On a side note, here are some extra things you need to watch out for when using these weapons. Perhaps this information will help you decide which weapon you want to use. There are rumors that Express, for example, is not as well de-burred on the outside or inside. If you were to run your fingers through its interior, you could find sharp edges sometimes. The Police and Wingmaster, however, have smooth burrs because they are processed through a vibratory deburring tank. That is why more machine marks can be found on the Express shotgun and why it is a little bit rougher on the inside. On the upside, the Express should eventually get smoother as you continue to use it regularly. As for the outside of the Police and Wingmaster shotguns, the polish used on them helped remove most of the machine marks before its finishing was applied. The finish on the Express still reveals its machine marks, though.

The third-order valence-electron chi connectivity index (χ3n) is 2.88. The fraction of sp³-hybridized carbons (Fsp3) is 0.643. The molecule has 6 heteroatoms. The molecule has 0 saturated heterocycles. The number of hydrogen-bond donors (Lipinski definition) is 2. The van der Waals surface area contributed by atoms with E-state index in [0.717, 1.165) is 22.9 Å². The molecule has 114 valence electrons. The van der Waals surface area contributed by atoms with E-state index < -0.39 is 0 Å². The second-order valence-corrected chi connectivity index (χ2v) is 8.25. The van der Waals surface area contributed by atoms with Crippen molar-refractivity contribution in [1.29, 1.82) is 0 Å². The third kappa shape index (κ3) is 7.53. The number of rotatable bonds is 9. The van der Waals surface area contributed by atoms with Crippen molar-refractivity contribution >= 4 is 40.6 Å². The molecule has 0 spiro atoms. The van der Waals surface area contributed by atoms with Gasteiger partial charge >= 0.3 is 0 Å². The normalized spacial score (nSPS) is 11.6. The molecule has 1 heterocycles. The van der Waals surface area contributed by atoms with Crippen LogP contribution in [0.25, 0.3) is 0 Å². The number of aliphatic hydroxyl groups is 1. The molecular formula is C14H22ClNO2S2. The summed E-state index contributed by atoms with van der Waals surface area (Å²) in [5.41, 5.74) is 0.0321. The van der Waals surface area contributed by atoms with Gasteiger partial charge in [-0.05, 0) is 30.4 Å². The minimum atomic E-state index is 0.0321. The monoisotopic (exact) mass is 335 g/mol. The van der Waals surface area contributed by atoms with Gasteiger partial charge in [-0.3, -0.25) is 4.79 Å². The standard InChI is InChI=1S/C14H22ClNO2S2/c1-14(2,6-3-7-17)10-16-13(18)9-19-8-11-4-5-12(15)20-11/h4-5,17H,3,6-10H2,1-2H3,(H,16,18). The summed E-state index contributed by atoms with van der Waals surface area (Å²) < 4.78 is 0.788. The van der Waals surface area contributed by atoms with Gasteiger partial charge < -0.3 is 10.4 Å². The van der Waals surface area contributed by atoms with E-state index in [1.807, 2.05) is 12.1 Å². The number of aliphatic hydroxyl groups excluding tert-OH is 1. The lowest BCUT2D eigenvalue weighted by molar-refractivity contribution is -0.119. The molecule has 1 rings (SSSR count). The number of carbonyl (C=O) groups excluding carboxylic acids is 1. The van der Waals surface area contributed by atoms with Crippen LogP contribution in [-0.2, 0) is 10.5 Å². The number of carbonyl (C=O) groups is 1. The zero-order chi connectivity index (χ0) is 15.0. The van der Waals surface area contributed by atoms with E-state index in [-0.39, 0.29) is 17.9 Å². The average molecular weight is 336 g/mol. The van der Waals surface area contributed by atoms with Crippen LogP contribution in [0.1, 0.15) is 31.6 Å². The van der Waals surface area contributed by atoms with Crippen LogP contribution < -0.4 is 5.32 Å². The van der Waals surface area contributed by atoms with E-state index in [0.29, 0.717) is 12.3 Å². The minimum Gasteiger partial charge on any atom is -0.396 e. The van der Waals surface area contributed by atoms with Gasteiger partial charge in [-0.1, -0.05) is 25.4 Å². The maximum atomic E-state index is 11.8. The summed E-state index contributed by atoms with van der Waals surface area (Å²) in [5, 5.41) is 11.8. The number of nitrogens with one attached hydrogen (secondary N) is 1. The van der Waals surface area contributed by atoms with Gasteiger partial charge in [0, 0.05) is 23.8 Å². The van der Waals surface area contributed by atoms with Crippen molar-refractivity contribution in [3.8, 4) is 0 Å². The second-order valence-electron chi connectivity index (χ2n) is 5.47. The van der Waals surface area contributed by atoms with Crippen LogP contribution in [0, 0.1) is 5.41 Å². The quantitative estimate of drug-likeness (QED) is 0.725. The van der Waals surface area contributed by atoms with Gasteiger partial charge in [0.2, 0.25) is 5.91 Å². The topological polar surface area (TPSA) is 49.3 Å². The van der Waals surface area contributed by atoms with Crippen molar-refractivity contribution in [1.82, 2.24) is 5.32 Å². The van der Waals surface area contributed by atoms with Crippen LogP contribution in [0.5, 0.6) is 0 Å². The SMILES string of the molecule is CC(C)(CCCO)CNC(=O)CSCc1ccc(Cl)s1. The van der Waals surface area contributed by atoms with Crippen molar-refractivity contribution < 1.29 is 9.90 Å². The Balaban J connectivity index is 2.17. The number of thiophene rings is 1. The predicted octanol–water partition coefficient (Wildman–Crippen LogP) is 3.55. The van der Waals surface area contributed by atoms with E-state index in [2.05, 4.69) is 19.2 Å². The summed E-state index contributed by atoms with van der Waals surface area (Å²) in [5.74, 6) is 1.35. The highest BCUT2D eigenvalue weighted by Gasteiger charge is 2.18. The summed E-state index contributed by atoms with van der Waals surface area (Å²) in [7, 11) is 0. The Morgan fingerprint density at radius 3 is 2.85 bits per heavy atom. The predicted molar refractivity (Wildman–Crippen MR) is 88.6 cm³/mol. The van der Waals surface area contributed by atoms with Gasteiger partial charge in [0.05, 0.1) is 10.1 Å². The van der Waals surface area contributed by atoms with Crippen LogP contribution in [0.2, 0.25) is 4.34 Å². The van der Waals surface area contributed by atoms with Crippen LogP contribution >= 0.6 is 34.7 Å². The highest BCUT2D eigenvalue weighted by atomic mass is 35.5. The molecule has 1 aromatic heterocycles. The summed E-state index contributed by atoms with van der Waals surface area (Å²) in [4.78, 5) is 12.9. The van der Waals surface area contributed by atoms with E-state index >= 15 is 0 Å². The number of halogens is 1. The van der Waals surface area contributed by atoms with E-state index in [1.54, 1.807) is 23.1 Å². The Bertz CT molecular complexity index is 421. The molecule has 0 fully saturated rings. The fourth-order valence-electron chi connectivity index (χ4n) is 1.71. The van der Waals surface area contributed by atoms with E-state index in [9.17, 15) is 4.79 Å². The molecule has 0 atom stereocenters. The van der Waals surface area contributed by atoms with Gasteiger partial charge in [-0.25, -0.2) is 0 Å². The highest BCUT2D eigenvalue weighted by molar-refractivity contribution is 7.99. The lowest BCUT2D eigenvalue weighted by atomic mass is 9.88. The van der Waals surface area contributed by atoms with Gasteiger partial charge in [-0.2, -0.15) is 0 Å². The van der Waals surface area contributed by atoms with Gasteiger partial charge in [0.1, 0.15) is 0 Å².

All three models have some similarities. They all contain the same receiver that was forged and milled. All their internal components are heavy-duty material to ensure their long lifespan. This is a lifespan that lasts for about 250,000 rounds on each of the three models. But if you have a shotgun with an aluminum frame, the lifespan will likely be about 70,000 rounds instead.